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Revolution in Poetic Language (European Perspectives Series) Paperback – April 15, 1984

ISBN-13: 978-0231056434 ISBN-10: 0231056435 Edition: 1st

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Revolution in Poetic Language (European Perspectives Series) + Desire in Language: A Semiotic Approach to Literature and Art + Powers of Horror: An Essay on Abjection (European Perspectives Series)
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Product Details

  • Series: European Perspectives Series
  • Paperback: 271 pages
  • Publisher: Columbia University Press; 1st edition (April 15, 1984)
  • Language: English
  • ISBN-10: 0231056435
  • ISBN-13: 978-0231056434
  • Product Dimensions: 9.1 x 5.9 x 0.8 inches
  • Shipping Weight: 12.8 ounces (View shipping rates and policies)
  • Average Customer Review: 4.0 out of 5 stars  See all reviews (6 customer reviews)
  • Amazon Best Sellers Rank: #217,202 in Books (See Top 100 in Books)

Editorial Reviews


A lucid and creative consideration of the status and stakes of contemporary cultural criticism, it is essential reading for students of the nineteenth and twentieth centuries--and a monumental challenge to all of us. -- Alice Jardine Harvard University


Students and scholars of psychoanalysis, semiotics, linguistics, and feminist theory alike will rejoice to see Julia Kristeva's "La Revolution du langue poetique" now finally appearing in English... A crucially important book.

(Toril Moi French Studies)

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Most Helpful Customer Reviews

45 of 48 people found the following review helpful By A Customer on September 7, 1999
Format: Paperback
The previous reviewer clearly did not understand this intricate and admittedly difficult work in the least - it is certainly NOT an example of the "emperor has no clothes" syndrome. It is, however, a challenging and complicated work that presumes a good deal of exposure to continental philosophy (especially the phenomonologies of Hegel, Husserl, and Heidegger) and Freudian/Lacanian psychoanalysis. Kristeva does an impresive and convincing - as well as constructive - job of tying together these overlapping philosophical/ideolgical traditions and ties them into notions of how a subject comes to exist as such in and through a world of language... Going behind the mis-en-abime of Lacan and beyond the linguistic monism of postsrtucturalism, Kristeva gives a living, breathing account of these different themes (of which the previous reviewer seem utterly unaware - but then again, philosophy can be hard)....more later...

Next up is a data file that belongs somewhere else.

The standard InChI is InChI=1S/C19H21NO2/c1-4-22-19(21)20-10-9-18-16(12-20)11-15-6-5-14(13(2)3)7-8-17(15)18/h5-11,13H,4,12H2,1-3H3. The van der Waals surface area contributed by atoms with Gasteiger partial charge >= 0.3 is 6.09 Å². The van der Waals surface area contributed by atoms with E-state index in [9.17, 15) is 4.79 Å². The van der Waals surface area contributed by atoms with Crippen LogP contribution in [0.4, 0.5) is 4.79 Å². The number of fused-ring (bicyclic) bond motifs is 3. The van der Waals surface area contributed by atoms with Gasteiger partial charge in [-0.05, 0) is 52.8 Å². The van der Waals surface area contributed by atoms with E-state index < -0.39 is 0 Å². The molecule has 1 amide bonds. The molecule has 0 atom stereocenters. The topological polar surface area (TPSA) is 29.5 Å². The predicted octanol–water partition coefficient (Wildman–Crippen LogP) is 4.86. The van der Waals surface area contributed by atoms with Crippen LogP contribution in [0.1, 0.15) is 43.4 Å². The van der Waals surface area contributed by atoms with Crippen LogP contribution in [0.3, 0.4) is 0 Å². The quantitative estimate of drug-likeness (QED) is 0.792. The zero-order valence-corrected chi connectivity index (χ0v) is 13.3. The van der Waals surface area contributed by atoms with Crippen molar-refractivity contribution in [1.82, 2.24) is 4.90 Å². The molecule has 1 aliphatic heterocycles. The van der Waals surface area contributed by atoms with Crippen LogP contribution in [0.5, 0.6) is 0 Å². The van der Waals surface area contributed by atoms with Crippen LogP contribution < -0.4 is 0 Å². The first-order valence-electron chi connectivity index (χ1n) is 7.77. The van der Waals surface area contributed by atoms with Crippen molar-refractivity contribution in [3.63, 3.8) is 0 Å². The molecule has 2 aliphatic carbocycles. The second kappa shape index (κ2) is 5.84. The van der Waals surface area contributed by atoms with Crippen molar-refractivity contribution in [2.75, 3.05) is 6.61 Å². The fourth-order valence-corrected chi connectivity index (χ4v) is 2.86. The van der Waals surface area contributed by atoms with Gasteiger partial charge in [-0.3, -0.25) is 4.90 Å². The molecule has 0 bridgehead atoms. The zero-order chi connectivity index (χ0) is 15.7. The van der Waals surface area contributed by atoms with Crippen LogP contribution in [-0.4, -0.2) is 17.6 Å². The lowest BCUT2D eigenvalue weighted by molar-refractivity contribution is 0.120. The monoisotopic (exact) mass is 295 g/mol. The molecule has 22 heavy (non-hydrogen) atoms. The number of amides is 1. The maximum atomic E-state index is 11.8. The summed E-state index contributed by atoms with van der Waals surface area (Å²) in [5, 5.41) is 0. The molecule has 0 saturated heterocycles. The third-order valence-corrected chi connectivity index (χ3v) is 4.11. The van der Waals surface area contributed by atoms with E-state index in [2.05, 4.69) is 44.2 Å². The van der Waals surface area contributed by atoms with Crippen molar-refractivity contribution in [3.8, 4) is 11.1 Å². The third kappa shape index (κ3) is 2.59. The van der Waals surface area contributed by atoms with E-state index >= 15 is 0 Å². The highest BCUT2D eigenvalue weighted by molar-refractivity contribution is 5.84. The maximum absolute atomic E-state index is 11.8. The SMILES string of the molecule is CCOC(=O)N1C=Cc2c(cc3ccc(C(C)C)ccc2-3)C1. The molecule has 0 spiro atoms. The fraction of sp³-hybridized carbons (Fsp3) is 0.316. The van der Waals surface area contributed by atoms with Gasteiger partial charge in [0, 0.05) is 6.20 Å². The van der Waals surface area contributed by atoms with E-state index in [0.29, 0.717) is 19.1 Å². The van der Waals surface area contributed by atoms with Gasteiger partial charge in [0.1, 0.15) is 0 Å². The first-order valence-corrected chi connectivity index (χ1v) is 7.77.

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10 of 13 people found the following review helpful By Zachary A. Hanson on August 5, 2005
Format: Paperback
I stumbled across the three-star average for this and was appalled. Of course, it is based on one person giving a poor toss-off review and another person giving a positive review, still a toss-off. I identify with what the latter reviewer is doing here. Amazon reviews cannot do this work justice. You have to go soak this in for yourself. All I can say is that it is as life-changing as theory gets. All the rest of us can dream of being so revolutionary and lucid as Kristeva here. That is the use of this book in this era. An important use at that.
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4 of 5 people found the following review helpful By Sergio Natuche on February 24, 2007
Format: Paperback
In this great book, you will find a whirled stairway to the very innards of that stirring and shaking inquiry called theory. From Saussure to Husserl, from Plato to Freud, and taking on Chomsky, Frege, Hjelmslev and las but not least, Lacan, Kristeva undertakes a criticism which is that of the two most troubling concepts in the western thought: the subject and the sign.

In order to a new and, more and foremost, springing overture to come about, this French psychoanalyst and critic penetrates in the very core of the more intricated authors who built his theories within the sing and the subject; a sign and a subject Kristeva tears apart from the confortable room that eiher in structuralism (with Saussure and Hjelmslev, but also with Noam Chomsky) as in fenomenology (with Husserl)they reside, and finds out the semiotic, this motilities drives whiches allow a freer subject to show up in the very symbolism of language and, even with no destroy it, disrupt it from within, taking over the symbolic whereby all the socials constraints burst into the individual.

Thus, we have in this Etrangere (as Barthes named her) one of the most creative and, hence, one of the most revolutionaries thought the twentieth century give us.
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